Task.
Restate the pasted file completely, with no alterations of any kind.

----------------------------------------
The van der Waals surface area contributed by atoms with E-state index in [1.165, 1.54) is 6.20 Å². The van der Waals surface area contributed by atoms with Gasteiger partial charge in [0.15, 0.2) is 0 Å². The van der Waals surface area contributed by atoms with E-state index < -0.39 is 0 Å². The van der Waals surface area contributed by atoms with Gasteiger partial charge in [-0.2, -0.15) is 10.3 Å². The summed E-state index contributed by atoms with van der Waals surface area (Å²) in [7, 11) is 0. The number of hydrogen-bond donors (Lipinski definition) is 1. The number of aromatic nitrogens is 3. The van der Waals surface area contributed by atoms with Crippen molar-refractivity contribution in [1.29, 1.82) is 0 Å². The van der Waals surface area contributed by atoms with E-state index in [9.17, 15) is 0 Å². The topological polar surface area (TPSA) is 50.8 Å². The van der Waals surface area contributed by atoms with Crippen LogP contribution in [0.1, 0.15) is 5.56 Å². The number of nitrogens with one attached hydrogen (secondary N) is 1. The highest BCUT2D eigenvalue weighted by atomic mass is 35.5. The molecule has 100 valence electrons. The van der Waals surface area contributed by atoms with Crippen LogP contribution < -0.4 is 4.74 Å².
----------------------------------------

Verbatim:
The van der Waals surface area contributed by atoms with E-state index in [1.165, 1.54) is 6.20 Å². The van der Waals surface area contributed by atoms with Gasteiger partial charge in [0.15, 0.2) is 0 Å². The van der Waals surface area contributed by atoms with E-state index < -0.39 is 0 Å². The van der Waals surface area contributed by atoms with Gasteiger partial charge in [-0.2, -0.15) is 10.3 Å². The summed E-state index contributed by atoms with van der Waals surface area (Å²) in [7, 11) is 0. The number of hydrogen-bond donors (Lipinski definition) is 1. The number of aromatic nitrogens is 3. The van der Waals surface area contributed by atoms with Crippen molar-refractivity contribution in [1.29, 1.82) is 0 Å². The van der Waals surface area contributed by atoms with E-state index in [9.17, 15) is 0 Å². The topological polar surface area (TPSA) is 50.8 Å². The van der Waals surface area contributed by atoms with Crippen LogP contribution in [0.1, 0.15) is 5.56 Å². The number of nitrogens with one attached hydrogen (secondary N) is 1. The highest BCUT2D eigenvalue weighted by atomic mass is 35.5. The molecule has 100 valence electrons. The van der Waals surface area contributed by atoms with Crippen LogP contribution < -0.4 is 4.74 Å².